The urge to purge: Something about the loss of a friend of loved one makes me think about more than just the legacy we leave behind—I also worry about the physical detritus of daily life, the accumulated junk and clutter of years. Will someone have to root through drawers of dusty concert programs and long-forgotten receipts? Raise an eyebrow over that ugly cracked plastic dish shaped like an eggplant (that I’ve been meaning to throw out for three years)? Wonder why you saved a nearly petrified stick of gum?
We return from the funeral and Gill suggests a walk. The loop around our neighbor gives us a chance to blow off some energy and think about Jamie. When we get back, I am suddenly motivated to tackle my closet, and end up harvesting several bags of things to give away or throw out.
There is something almost cathartic in clearing out the junk. Perhaps that is one of the reasons why I love watching shows like The Life Laundry, or dipping into sites like Life Organizers.
Gill tries to cheer me up with an email that has been making the rounds. Rather than violate copyright, I prefer to send you directly to the source, where Stuart Brown talks about the amazing images captures by nature photographer Norbert Rosing. If you haven’t seen these pictures of a polar bear playing with a sled dog in Hudson Bay, you won’t want to miss it. There is something very healing in these images of joyful play.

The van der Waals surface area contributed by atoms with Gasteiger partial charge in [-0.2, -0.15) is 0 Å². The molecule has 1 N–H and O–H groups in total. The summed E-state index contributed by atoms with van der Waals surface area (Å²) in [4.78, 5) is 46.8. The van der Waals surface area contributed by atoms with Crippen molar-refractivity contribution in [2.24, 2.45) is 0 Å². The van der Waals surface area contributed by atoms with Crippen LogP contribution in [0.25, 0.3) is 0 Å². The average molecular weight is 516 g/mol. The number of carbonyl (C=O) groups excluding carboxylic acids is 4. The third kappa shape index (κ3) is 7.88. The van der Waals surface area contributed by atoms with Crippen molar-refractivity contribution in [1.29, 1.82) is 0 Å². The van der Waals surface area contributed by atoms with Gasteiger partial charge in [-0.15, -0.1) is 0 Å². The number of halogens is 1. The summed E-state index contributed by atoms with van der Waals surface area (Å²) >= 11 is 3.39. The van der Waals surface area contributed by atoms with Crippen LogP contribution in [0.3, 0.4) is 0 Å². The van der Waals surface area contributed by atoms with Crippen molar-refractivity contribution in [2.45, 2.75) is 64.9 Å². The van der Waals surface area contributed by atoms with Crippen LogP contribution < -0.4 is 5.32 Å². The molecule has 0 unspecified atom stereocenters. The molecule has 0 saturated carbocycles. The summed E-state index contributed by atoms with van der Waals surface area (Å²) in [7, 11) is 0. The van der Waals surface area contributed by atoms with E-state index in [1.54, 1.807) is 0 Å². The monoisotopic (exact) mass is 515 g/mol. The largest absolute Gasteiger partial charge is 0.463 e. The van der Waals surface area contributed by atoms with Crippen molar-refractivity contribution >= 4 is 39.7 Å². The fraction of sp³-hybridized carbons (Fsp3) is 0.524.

Lighten your clutter, lighten your heart:
Cool animation: Check it out.
Jamie Kahn z”l: We say goodbye to Jamie today. Jamie was not only a terrific marcom writer, but a funny, vivacious, smart lady with (pre-chemo) wild blonde curls. Our thoughts are with her family.
It seems very odd that on this same day, Prime Minister Olmert announces that he has prostate cancer.
A real hot spot: Having lived in SoCal for almost 14 years, I have many friends and colleagues there. I also went through the Santa Barbara Painted Cave fire in 1990, so I know how terrifying this can be. My thoughts and best wishes go out to all in the fire zone, especially those who have been evacuated. Check out this interactive map of the fire sites.
Say what? Kol hakavod to the volunteers who put together WordCamp 2007. Turns out we are site of the first WordCamp outside of North America (yet again proof that Israel is way up there on the geek scale).
The only problem is that most of the presenters look like they’re 20, act like they’re 15, and speak too fast, too softly, and too garbled. The current “cool” trend for the young crowd is to swallow half their words (but not apparently, their saliva) and to fall into a cadence of turning every five words into a question.
“HiI’mAnatI’mgonnatalkaboutwidgets? Theseareallthepluginsyoucaninstall? It’sreallyeasylookwe’lldoitnow?”
Sounds like a bunch of Aussies speaking Hebrew. And the screen font is incredibly tiny. Still, it is a chance to pick up some new tips, get a different perspective, and meet some fellow bloggers.